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Research School of Earth Sciences - Hrvoje Tkalčić - STUDENTS

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N.B. The scholarships are based on academic merit. Domestic studets with First-class Honors degrees are encouraged to apply for a PhD program and have a great chance to secure a financial support. The PhD admission process for international students is highly competitive, with only a small number of outstanding students receiving an ANU scholarship each academic year.

Current PhD students: Surya, Mallory, Marija and Tanja, autumn 2013, H.T.

Another photo taken in autumn, 2013, H.T.
To see other research interests in seismology at RSES, please visit home pages of my colleagues:

Link to Jan Dettmer's home page

Link to Malcolm Sambridge's home page

Link to Brian L. N. Kennett's home page

Link to Rhodri Davies' home page

Degree: PhD, PhB, Honours, M.Sc., Summer Scholar Projects, Internships

Subject: Deep Earth/Continent evolution, Physics, Geophysics, Seismology and earthquakes

New constraints on the Earth's inner core anisotropy from seismic body waves

We live in a decade of unprecedented quantity and quality of seismic data, which are easily accessible online. Although the quality of seismic records is improving constantly, there are still vast amounts of unanalysed seismic waveforms, which might hold a key to deciphering unresolved geophysical puzzles. One such puzzle is the inner core structure. The inner core was discovered in 1936, and inner core anisotropy (directional dependence of elastic properties) was hypothesised fifty years later, to explain anomalous travel times of core-sensitive seismic waves. Some recent results suggest the existence of "innermost inner core". However, inadequate spatial sampling of the central inner core by seismic waves makes further advances on this topic very challenging. This project will focus on finding new ways of sampling the centre of the Earth and interpreting the results in the context of our planet's dynamics and evolution. Interested students with a physics or maths background are invited to contact the supervisor directly at to discuss possibilities.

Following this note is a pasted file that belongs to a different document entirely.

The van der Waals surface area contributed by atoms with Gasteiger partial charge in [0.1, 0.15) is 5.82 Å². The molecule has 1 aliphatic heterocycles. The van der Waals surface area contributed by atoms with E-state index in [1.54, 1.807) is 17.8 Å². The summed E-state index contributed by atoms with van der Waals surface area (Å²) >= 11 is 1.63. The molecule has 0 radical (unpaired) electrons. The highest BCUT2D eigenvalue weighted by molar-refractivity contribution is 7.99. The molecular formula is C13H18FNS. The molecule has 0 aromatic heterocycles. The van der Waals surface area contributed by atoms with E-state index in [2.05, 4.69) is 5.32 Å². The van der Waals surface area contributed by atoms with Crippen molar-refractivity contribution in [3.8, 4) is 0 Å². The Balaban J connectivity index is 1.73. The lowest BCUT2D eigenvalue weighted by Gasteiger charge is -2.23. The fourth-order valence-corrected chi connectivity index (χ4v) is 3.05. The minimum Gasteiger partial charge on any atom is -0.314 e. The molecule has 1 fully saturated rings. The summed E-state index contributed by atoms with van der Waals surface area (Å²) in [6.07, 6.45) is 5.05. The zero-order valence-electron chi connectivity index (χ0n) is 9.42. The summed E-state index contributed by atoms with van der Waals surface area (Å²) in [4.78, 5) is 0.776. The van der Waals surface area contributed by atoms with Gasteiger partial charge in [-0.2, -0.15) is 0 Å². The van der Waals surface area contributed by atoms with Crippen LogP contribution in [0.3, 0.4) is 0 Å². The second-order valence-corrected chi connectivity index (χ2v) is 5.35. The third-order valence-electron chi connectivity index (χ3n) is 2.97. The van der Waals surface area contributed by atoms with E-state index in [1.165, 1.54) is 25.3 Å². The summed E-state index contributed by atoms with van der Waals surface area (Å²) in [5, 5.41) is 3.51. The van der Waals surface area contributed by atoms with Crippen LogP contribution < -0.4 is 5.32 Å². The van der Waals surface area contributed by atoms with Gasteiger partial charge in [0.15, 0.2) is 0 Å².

Degree: PhB, Honours, M.Sc., Summer Scholar Projects

Subject: Deep Earth/Continent evolution, Physics, Geophysics, Seismology and earthquakes

Planet's internal rotation

This topic is a subject of active research in geophysical community and was exploited in a recent science-fiction motion picture The Core (although the scientific facts in the movie were misrepresented to enhance entertainment). A differential rotation of the inner core with respect to the rest of the mantle was first suggested from numerical simulations of the geodynamo. Since then, seismological studies aiming to detect differential rotation of the inner core using temporal changes in seismic waveforms were controversial and often criticised. One reason for scrutinizing seismological results was inadequate precision to resolve small temporal changes in inner core properties. However, after the turn of the millennium, earthquake doublets (repetitive earthquakes that are much less subjected to uncertainties stemming from possible errors in source parameter determination and structure in the mantle) have been used to confirm the differential rotation of the inner core. At the same time, the results from normal modes of the Earth were in odds with the existance of a significant differential rotation. We have recently discovered that the differential rotation of the inner core with respect to the mantle is variable in time, which reconciled the old discrepancy in the results from the earthquake doublets and normal modes studies. We found that the inner core accelerated and decelerated more in recent years, but more data are needed to confirm this observation. This project is twofold: we will explore a unique dataset from the Australian seismic stations in a search for new doublets, and we will collect and explore a global dataset of normal modes to approach inner core rotational dynamics from an independent prospective. A highly motivated student with a background in geophysics, physics, astronomy or mathematics will find the project challenging and satisfying. Please contact the supervisor directly at for more information.